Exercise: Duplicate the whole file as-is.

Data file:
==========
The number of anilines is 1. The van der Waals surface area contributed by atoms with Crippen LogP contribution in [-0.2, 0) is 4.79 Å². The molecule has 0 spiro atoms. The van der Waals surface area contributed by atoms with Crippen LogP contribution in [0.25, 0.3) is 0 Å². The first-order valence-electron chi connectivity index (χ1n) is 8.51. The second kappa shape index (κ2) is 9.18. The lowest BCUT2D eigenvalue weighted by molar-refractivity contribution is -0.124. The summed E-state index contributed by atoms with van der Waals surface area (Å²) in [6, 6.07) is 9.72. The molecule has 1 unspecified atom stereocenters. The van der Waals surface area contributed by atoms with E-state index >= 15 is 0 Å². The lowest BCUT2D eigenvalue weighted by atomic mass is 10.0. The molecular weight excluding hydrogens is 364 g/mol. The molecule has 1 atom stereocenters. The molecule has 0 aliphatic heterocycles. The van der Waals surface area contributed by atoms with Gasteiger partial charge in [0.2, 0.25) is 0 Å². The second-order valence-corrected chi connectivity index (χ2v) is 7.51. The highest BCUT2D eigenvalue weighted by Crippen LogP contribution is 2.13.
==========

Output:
The number of anilines is 1. The van der Waals surface area contributed by atoms with Crippen LogP contribution in [-0.2, 0) is 4.79 Å². The molecule has 0 spiro atoms. The van der Waals surface area contributed by atoms with Crippen LogP contribution in [0.25, 0.3) is 0 Å². The first-order valence-electron chi connectivity index (χ1n) is 8.51. The second kappa shape index (κ2) is 9.18. The lowest BCUT2D eigenvalue weighted by molar-refractivity contribution is -0.124. The summed E-state index contributed by atoms with van der Waals surface area (Å²) in [6, 6.07) is 9.72. The molecule has 1 unspecified atom stereocenters. The van der Waals surface area contributed by atoms with E-state index >= 15 is 0 Å². The lowest BCUT2D eigenvalue weighted by atomic mass is 10.0. The molecular weight excluding hydrogens is 364 g/mol. The molecule has 1 atom stereocenters. The molecule has 0 aliphatic heterocycles. The van der Waals surface area contributed by atoms with Gasteiger partial charge in [0.2, 0.25) is 0 Å². The second-order valence-corrected chi connectivity index (χ2v) is 7.51. The highest BCUT2D eigenvalue weighted by Crippen LogP contribution is 2.13.